DEC Commissioner halted PFAS regulations, but state website says it hasn't happened
A growing number of states across the country have moved ahead with plans to regulate the chemicals known as PFAS, having concluded that the federal Environmental Protection Agency is moving far too slowly to protect public health.
Alaska had been among the states in that group until DEC Commissioner Jason Brune announced to the Resource Development Council March 21 that he believes the state is going too fast. He said he would reverse steps taken by DEC under former Gov. Bill Walker and wait for the EPA to decide what to do.
The state had announced cleanup levels for the contaminants and wrote regulations to give them the force of law. But the process was not completed under Walker and Brune has called a halt.
It’s clear the Dunleavy administration is trying to downplay the pollution threat from PFAS chemicals.
Brune said he wants to wait for the EPA to decide how to handle PFAS pollution. He told legislators he thinks it will not be long, but there are reports nationally that it could be years before the agency moves.
This is of significance to Alaskans who live in areas where drinking water has been polluted by one or more of six chemicals the state said should be regulated as a preventative measure.
One of the numerous points of contention on PFAS pollution is that the Department of Defense wants a cleanup level 40 times higher than that proposed by New Jersey, according to the website InsideEPA.com.
Some of the major potential PFAS problems in Alaska are near military installations, such as Moose Creek, which is near Eielson Air Force Base.
Massachusetts, Arizona, Colorado, Connecticut, Minnesota, New Jersey and Vermont have decided that five of the six compounds should be measured when deciding on the threshold for cleanup, DEC said in its memo last year.
“Because the scientific research on these compounds is still evolving, there has not been enough information for EPA to set a maximum contaminant level (MCL) for drinking water,” DEC said last year. “Therefore, until we know more about these compounds, DEC is using currently available science to set protective levels, which, if exceeded, trigger the need to provide treatment or alternative water.”
Where levels are too high, the state or some other responsible party is providing drinking water, an expense that the Dunleavy administration may be trying to limit as much as possible.
There is uncertainty about this because it appears that Brune has yet to officially reject the regulations, as the DEC website has not been updated to reflect what he told the RDC last month.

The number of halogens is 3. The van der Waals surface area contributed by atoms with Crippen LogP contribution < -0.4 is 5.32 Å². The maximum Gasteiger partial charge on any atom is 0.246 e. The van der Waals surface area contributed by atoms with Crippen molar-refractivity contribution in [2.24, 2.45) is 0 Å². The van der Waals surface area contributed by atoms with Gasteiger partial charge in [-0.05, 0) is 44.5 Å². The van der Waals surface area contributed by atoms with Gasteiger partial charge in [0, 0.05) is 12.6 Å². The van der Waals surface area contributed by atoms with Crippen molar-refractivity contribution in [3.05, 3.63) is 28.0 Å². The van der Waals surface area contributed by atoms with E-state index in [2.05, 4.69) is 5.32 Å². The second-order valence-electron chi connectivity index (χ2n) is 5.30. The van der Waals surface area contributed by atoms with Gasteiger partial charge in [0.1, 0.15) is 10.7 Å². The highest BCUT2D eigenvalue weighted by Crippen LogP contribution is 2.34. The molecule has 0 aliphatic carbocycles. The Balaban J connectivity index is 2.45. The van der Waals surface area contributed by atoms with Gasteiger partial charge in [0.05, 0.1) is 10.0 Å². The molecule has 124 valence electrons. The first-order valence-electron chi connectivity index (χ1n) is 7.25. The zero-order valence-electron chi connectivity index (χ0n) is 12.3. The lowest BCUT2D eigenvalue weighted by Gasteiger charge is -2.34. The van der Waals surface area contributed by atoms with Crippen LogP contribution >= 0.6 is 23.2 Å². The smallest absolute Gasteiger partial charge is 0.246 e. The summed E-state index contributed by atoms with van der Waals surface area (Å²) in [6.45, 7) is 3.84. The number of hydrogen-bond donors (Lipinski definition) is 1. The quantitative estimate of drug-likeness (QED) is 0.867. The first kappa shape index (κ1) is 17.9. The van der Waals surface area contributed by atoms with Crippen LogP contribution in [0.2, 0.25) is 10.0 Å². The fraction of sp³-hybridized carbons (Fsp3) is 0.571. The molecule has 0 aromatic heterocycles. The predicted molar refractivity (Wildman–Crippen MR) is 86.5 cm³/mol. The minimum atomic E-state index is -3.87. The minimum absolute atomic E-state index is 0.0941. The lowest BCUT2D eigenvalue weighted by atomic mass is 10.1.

So until that happens, all we have to go on is what DEC says on its site—that cleanup levels have been set for six chemicals.
“The August 2018 tech memo addresses six PFAS that have been identified under the Safe Drinking Water Act as having public health concerns for public drinking water supplies across the country,” DEC says on a frequently asked questions document.
“These contaminants have also been found in some drinking water supplies in Alaska. Based on available science regarding these compounds, the state has determined that six PFAS are hazardous substances under state law. This tech memo provides action levels for these PFAS to determine when treatment, or an alternative water supply, should be provided to protect human health.”
What is not clear is exactly how the state will change its actions in regard to the six hazardous substances or what levels of pollution will be deemed acceptable by the Dunleavy administration.
The “action level” is that total concentrations are not to exceed 70 parts per trillion for the sum of five of the chemicals—PFOS, PFOA, PFNA, PFHxS, and PFHpA. This means that when water is tested, the sum of the concentrations of the five substances cannot exceed 70 parts per trillion. The sixth chemical, PFBS, has a separate action level of 2,000 parts per trillion.
There are areas in Alaska where the state is providing alternative drinking water supplies because the pollution level exceeds 70 parts per trillion for the five substances.
One question is whether the rules would change if the state abandons the policy it came up with last August and stops providing drinking water.
“PFAS chemicals do not easily break down in the environment and can last for a very long time. If your well is contaminated with PFAS, the levels or concentrations of these chemicals may vary from season to season, but your well will likely remain contaminated for many years,” DEC said.